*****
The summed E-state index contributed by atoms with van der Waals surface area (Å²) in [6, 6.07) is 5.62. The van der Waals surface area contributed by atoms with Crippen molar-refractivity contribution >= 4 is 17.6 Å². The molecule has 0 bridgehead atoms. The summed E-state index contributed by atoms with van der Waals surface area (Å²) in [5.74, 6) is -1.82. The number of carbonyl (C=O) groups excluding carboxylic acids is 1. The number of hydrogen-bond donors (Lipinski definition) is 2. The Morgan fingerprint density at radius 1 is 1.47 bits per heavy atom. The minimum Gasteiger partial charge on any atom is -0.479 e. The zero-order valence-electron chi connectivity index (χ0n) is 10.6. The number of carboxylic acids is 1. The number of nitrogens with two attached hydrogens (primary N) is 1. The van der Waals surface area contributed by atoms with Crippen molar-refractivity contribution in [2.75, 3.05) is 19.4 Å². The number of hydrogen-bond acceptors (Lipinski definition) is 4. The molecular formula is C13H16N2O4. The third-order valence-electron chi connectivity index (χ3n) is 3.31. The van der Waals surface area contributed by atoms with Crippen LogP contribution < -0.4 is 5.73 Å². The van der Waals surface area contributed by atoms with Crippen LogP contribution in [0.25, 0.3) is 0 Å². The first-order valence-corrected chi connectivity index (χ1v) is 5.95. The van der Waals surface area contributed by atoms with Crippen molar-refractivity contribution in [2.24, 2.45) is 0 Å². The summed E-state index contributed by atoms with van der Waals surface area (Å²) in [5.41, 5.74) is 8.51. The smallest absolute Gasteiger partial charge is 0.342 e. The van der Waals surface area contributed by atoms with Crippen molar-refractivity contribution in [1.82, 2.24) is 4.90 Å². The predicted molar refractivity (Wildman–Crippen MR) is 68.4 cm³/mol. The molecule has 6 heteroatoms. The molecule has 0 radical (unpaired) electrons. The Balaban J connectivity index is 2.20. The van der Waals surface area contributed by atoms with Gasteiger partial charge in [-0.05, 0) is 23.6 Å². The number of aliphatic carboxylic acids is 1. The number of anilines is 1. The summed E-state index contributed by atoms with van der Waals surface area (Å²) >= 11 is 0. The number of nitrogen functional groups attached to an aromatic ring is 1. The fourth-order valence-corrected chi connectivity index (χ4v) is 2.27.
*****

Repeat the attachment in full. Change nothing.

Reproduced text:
The summed E-state index contributed by atoms with van der Waals surface area (Å²) in [6, 6.07) is 5.62. The van der Waals surface area contributed by atoms with Crippen molar-refractivity contribution >= 4 is 17.6 Å². The molecule has 0 bridgehead atoms. The summed E-state index contributed by atoms with van der Waals surface area (Å²) in [5.74, 6) is -1.82. The number of carbonyl (C=O) groups excluding carboxylic acids is 1. The number of hydrogen-bond donors (Lipinski definition) is 2. The Morgan fingerprint density at radius 1 is 1.47 bits per heavy atom. The minimum Gasteiger partial charge on any atom is -0.479 e. The zero-order valence-electron chi connectivity index (χ0n) is 10.6. The number of carboxylic acids is 1. The number of nitrogens with two attached hydrogens (primary N) is 1. The van der Waals surface area contributed by atoms with Crippen molar-refractivity contribution in [2.75, 3.05) is 19.4 Å². The number of hydrogen-bond acceptors (Lipinski definition) is 4. The molecular formula is C13H16N2O4. The third-order valence-electron chi connectivity index (χ3n) is 3.31. The van der Waals surface area contributed by atoms with Crippen LogP contribution < -0.4 is 5.73 Å². The van der Waals surface area contributed by atoms with Crippen LogP contribution in [0.25, 0.3) is 0 Å². The first-order valence-corrected chi connectivity index (χ1v) is 5.95. The van der Waals surface area contributed by atoms with Crippen molar-refractivity contribution in [2.24, 2.45) is 0 Å². The summed E-state index contributed by atoms with van der Waals surface area (Å²) in [5.41, 5.74) is 8.51. The smallest absolute Gasteiger partial charge is 0.342 e. The van der Waals surface area contributed by atoms with Crippen molar-refractivity contribution in [1.82, 2.24) is 4.90 Å². The predicted molar refractivity (Wildman–Crippen MR) is 68.4 cm³/mol. The molecule has 6 heteroatoms. The molecule has 0 radical (unpaired) electrons. The Balaban J connectivity index is 2.20. The van der Waals surface area contributed by atoms with Gasteiger partial charge in [-0.05, 0) is 23.6 Å². The number of aliphatic carboxylic acids is 1. The number of anilines is 1. The summed E-state index contributed by atoms with van der Waals surface area (Å²) >= 11 is 0. The number of nitrogen functional groups attached to an aromatic ring is 1. The fourth-order valence-corrected chi connectivity index (χ4v) is 2.27.